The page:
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I am developing an application in which a number of instances of a process, A, depend on a single instance of a process, B. The idea is that one of the instances of process A starts process B so that all the instances of A can use it. The instances of A are hosted in a 3rd party process and can be torn down (by killing the process tree) at unpredictable points in time. It is therefore vital that process B is not a child of any instance of process A.

I have tried to do this using PInvoke to call CreateProcess, specifying DetachedProcess (0x08) in the creation flags, but this did not work (please see code below).

[DllImport("kernel32.dll")]
private static extern bool CreateProcess(string lpApplicationName, string lpCommandLine, IntPtr lpProcessAttributes, IntPtr lpThreadAttributes, bool bInheritHandles, uint dwCreationFlags, IntPtr lpEnvironment, string lpCurrentDirectory, [In] ref StartupInfo lpStartupInfo, out ProcessInformation lpProcessInformation);


public Process LaunchProcess(Path executablePath, string args)
{
    StartupInfo sInfo = new StartupInfo();

    const uint creationFlags = (uint)(CreationFlags.CreateNoWindow | CreationFlags.DetachedProcess);

    ProcessInformation pInfo;
    bool success = CreateProcess(executablePath.ToString(), args, IntPtr.Zero, IntPtr.Zero, false, creationFlags, IntPtr.Zero, executablePath.GetFolderPath().ToString(), ref sInfo, out pInfo);

    if (!success)
    {
        throw new Win32Exception();
    }

    return Process.GetProcessById(pInfo.dwProcessId);
}

I have also read the article at How to create a process that is not a child of it's creating process?, which suggested using an interim process to start the new process, but I am not keen on this approach as it would complicate the synchronisation around ensuring that only a single instance of process B is started.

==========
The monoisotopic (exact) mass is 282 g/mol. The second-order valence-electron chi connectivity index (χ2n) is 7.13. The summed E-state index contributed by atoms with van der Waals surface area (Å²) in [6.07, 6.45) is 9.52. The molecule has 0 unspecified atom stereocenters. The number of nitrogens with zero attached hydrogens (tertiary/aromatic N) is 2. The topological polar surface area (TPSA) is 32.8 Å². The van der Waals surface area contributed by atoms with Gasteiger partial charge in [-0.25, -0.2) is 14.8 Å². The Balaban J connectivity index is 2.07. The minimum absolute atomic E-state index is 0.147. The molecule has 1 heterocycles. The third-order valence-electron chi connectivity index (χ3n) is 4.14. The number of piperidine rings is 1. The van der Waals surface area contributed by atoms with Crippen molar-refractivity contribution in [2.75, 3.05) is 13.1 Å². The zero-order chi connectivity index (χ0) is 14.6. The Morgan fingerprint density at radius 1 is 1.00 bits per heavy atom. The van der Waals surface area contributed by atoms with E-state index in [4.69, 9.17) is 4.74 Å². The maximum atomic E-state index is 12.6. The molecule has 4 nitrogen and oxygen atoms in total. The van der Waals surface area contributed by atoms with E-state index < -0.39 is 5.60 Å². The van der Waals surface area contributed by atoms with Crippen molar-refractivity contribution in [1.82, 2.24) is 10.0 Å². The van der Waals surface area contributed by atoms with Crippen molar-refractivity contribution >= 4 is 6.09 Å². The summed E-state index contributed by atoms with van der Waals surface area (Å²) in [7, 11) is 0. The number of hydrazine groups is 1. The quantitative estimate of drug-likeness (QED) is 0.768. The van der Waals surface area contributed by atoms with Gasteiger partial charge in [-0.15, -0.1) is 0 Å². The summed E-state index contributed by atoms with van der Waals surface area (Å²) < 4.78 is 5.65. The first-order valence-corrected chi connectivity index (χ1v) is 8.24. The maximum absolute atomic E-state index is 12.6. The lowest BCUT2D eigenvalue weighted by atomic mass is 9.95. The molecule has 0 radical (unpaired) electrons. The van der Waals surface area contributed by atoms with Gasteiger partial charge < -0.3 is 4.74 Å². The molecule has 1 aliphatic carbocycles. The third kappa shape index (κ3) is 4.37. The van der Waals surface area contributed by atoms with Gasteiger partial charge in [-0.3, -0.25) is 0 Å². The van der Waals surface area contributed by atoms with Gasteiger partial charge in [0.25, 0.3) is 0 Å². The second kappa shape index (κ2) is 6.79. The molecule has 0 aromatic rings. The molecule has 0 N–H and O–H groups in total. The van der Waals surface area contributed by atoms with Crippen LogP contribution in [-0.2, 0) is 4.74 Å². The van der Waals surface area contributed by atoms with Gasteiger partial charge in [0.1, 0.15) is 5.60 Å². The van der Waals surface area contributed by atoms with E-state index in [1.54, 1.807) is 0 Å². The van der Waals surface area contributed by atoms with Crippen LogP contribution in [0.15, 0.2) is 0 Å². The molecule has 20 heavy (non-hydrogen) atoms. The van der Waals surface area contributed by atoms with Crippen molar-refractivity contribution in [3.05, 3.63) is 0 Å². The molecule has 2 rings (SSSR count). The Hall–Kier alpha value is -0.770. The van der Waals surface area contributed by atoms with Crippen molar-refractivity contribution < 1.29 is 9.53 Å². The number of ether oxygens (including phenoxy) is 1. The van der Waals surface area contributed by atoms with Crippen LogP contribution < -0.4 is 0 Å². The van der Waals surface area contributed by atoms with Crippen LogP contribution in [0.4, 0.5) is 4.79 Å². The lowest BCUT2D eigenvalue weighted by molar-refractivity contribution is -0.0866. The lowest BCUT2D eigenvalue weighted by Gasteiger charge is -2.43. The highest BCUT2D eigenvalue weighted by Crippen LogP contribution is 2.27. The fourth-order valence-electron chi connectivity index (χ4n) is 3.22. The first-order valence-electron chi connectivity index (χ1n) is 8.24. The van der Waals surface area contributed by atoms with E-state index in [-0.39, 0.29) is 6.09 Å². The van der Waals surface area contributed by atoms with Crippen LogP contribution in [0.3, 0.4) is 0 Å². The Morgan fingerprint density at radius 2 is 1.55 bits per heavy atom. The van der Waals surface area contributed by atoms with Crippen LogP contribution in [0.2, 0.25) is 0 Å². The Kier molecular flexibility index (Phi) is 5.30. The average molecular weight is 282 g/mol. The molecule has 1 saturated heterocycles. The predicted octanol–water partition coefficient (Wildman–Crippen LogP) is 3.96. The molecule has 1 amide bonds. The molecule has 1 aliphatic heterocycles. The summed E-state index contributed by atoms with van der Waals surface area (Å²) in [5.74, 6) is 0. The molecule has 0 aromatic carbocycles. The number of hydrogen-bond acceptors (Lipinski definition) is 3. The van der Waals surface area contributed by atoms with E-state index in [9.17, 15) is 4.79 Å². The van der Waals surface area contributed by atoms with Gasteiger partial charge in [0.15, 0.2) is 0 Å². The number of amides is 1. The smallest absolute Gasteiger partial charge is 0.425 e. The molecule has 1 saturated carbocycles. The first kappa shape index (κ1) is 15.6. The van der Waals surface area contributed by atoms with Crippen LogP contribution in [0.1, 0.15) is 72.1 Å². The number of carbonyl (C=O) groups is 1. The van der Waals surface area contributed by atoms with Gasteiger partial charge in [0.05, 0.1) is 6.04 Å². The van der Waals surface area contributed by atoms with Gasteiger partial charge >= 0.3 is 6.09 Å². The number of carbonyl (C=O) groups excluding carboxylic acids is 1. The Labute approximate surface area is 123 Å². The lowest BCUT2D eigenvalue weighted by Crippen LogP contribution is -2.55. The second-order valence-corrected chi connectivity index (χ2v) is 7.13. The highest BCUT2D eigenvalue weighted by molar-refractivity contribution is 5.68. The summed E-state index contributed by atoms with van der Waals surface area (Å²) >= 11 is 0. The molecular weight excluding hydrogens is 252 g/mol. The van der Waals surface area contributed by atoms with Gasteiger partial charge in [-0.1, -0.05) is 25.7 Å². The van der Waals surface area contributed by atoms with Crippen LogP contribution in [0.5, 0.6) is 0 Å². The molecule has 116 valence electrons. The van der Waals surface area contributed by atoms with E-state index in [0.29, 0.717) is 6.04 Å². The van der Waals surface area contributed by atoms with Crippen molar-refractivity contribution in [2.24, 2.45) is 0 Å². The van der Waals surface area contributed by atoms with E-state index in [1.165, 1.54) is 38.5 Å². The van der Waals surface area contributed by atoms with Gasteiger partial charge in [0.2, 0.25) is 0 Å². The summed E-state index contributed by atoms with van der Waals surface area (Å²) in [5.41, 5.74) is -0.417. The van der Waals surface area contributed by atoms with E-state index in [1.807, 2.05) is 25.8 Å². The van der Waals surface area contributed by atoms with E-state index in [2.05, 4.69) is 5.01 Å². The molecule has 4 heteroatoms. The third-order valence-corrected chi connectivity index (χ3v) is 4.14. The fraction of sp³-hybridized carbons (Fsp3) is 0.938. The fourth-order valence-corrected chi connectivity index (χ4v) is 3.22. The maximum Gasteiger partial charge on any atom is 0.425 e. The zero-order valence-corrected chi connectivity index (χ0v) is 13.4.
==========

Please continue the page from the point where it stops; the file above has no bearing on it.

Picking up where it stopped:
Does anyone know of a better way of achieving this?

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1 Answer 1

You can try to use the ManagementClass to launch a process and pass some CreateFlags, more specifically, the DETACHED_PROCESS flag. (You'll need to reference System.Management.)

private static void Main()
{
    using (var managementClass = new ManagementClass("Win32_Process"))
    {
        var processInfo = new ManagementClass("Win32_ProcessStartup");
        processInfo.Properties["CreateFlags"].Value = 0x00000008;

        var inParameters = managementClass.GetMethodParameters("Create");
        inParameters["CommandLine"] = "notepad.exe";
        inParameters["ProcessStartupInformation"] = processInfo;

        var result = managementClass.InvokeMethod("Create", inParameters, null);
        if ((result != null) && ((uint)result.Properties["ReturnValue"].Value != 0))
        {
            Console.WriteLine("Process ID: {0}", result.Properties["ProcessId"].Value);
        }
    }

    Console.ReadKey();
}

At least on my machine notepad is not considered a child process of my console test application.

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1  
Hi Jensen, Thanks for your answer. I had considered using WMI, but was hoping that someone would know of a simpler way using CreateProcess or similar. Using ManagementClass as you suggest actually defers creation of the new process to WMI. The result is that the new process is a child of wmiprvse.exe, rather than the creating process. The DETACHED_PROCESS flag makes no difference to this outcome. Its use, as with the equivalent flag in PInvoke / CreateProcess, actually causes the new process to be initialised without a console; it does not control the parent status of the new process. –  Roy Aug 24 '12 at 11:09
    
I would like to add though that your suggestion would undoubtedly fix my problem as, by breaking the parent child relationship between the instances of process A and process B, killing the process tree for an instance of process A would not kill process B. –  Roy Aug 24 '12 at 11:10
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